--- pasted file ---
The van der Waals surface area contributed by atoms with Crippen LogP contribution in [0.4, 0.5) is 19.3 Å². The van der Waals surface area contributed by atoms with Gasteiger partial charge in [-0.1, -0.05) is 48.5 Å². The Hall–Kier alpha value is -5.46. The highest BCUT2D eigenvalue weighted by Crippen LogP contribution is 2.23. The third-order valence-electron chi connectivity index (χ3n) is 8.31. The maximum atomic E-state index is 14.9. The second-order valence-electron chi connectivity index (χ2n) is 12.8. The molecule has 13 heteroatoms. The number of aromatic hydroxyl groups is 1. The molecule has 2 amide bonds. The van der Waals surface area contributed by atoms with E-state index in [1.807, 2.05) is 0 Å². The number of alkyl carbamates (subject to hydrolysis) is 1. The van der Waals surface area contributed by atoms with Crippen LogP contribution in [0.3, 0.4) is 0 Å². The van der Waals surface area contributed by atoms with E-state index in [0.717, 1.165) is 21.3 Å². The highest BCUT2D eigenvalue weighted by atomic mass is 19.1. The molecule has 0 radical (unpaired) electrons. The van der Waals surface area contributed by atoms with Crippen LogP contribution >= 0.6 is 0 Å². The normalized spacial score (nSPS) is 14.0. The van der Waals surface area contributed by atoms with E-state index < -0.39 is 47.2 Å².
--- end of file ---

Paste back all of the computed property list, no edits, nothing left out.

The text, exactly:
The van der Waals surface area contributed by atoms with Crippen LogP contribution in [0.4, 0.5) is 19.3 Å². The van der Waals surface area contributed by atoms with Gasteiger partial charge in [-0.1, -0.05) is 48.5 Å². The Hall–Kier alpha value is -5.46. The highest BCUT2D eigenvalue weighted by Crippen LogP contribution is 2.23. The third-order valence-electron chi connectivity index (χ3n) is 8.31. The maximum atomic E-state index is 14.9. The second-order valence-electron chi connectivity index (χ2n) is 12.8. The molecule has 13 heteroatoms. The number of aromatic hydroxyl groups is 1. The molecule has 2 amide bonds. The van der Waals surface area contributed by atoms with E-state index in [1.807, 2.05) is 0 Å². The number of alkyl carbamates (subject to hydrolysis) is 1. The van der Waals surface area contributed by atoms with Crippen LogP contribution in [0.3, 0.4) is 0 Å². The van der Waals surface area contributed by atoms with E-state index in [0.717, 1.165) is 21.3 Å². The highest BCUT2D eigenvalue weighted by atomic mass is 19.1. The molecule has 0 radical (unpaired) electrons. The van der Waals surface area contributed by atoms with Crippen LogP contribution >= 0.6 is 0 Å². The normalized spacial score (nSPS) is 14.0. The van der Waals surface area contributed by atoms with E-state index < -0.39 is 47.2 Å².